SaaS User and network security, endpoints Application security
IaaS User and network security, workloads and data, security of applications installed on the infrastructure All infrastructure components
PaaS Applications developed on platform, end points, workloads and user and network security Platform security (hardware and software)

As noted, some IaaS and PaaS services may have differing security responsibility, depending on the agreement of the cloud provider. For example, if a customer uses a public cloud data storage service, the cloud provider is responsible for the cloud data centre. This includes the monitoring, security and maintenance, with the customer entirely responsible for securing the data within the environment and access management.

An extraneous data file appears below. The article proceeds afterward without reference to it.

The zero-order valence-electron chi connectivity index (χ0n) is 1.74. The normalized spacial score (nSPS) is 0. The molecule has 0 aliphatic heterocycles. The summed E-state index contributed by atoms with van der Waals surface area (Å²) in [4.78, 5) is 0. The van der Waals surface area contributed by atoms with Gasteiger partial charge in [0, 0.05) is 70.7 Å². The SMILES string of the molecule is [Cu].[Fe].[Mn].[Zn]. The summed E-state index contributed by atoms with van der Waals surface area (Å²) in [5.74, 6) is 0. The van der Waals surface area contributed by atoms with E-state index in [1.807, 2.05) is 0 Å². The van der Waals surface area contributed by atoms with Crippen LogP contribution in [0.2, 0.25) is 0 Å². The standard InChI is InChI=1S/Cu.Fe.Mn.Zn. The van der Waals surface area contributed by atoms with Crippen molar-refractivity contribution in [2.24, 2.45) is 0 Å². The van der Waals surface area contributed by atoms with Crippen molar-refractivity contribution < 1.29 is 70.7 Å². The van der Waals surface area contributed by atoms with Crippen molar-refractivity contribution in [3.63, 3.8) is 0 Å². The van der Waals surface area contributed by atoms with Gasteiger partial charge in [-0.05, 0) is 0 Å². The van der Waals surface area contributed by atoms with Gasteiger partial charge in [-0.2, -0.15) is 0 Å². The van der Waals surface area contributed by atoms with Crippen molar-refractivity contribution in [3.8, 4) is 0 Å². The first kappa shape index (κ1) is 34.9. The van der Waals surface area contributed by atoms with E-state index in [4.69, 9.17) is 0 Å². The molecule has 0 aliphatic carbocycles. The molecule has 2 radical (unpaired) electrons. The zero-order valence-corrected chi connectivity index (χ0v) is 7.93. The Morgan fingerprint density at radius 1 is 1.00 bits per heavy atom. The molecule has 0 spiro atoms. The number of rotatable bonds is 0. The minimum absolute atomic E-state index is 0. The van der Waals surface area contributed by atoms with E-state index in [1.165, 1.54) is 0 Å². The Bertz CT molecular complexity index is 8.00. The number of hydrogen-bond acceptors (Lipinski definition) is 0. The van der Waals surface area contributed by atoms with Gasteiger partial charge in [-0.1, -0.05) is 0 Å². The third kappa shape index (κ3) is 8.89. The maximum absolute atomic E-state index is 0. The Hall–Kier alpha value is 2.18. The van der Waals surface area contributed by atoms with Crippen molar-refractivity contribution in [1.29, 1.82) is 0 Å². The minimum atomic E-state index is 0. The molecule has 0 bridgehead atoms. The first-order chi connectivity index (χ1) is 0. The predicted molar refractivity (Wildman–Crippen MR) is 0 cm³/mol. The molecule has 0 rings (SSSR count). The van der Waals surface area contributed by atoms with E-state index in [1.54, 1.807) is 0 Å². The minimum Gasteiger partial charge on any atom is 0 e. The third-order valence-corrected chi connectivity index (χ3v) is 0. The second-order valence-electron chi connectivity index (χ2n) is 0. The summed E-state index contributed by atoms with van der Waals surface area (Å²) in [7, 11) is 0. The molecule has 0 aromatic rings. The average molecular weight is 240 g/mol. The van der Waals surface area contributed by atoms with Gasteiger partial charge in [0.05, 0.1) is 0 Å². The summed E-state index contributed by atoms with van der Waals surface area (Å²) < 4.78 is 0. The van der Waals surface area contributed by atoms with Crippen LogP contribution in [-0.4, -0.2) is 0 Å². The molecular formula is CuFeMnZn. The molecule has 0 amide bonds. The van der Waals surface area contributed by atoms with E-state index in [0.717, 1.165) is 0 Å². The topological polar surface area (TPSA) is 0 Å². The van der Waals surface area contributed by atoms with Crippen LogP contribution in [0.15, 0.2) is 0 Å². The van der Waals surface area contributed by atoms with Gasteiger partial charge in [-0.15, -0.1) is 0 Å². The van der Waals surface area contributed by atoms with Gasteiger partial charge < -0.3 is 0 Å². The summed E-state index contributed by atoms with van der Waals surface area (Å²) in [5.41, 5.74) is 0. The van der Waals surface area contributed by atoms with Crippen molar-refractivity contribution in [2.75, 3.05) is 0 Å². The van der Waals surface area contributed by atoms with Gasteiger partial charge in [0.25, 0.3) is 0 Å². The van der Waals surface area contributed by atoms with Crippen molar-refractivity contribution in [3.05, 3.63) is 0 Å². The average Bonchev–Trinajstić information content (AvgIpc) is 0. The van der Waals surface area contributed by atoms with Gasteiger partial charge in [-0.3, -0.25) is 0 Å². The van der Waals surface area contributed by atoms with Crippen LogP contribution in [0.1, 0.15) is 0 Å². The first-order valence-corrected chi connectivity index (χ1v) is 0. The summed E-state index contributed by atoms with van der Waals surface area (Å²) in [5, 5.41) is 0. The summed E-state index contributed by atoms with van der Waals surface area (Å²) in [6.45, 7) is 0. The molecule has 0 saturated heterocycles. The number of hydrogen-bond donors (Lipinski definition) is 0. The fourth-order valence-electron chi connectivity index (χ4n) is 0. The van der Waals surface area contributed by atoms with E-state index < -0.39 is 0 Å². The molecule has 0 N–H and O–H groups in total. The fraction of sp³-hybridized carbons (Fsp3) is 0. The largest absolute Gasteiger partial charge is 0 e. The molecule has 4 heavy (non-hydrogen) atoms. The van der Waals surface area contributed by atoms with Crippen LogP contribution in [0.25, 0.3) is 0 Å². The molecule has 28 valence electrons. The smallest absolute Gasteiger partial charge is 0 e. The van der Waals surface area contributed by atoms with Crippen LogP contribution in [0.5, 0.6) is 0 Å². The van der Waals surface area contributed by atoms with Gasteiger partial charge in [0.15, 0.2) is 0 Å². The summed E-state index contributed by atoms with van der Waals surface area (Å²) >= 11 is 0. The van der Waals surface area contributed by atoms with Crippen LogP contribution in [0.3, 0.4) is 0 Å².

Different providers may choose different shared responsibility models, so it is important for organisations to understand what security model is being used.

Protecting Cloud Databases Using IBM Guardium and IBM Randori

Utilising tools like IBM Guardium and IBM Randori will improve the protection of data environments and the larger IT landscape. Monitor internal data and user access against policies (including regulatory controls and audit reports), common cyberattack trends, and custom alerts, whilst also patrolling the broader IT landscape for external threats and vulnerabilities from the perspective of an attacker.

IBM Guardium is a comprehensive data protection software that guards cloud data stores. It is built on architecture that is scalable and provides full visibility on all data and associated activity. If threats do occur, Guardium can block access, open tickets/alerts, share insights with other security tools, and simplify compliance and audit reporting.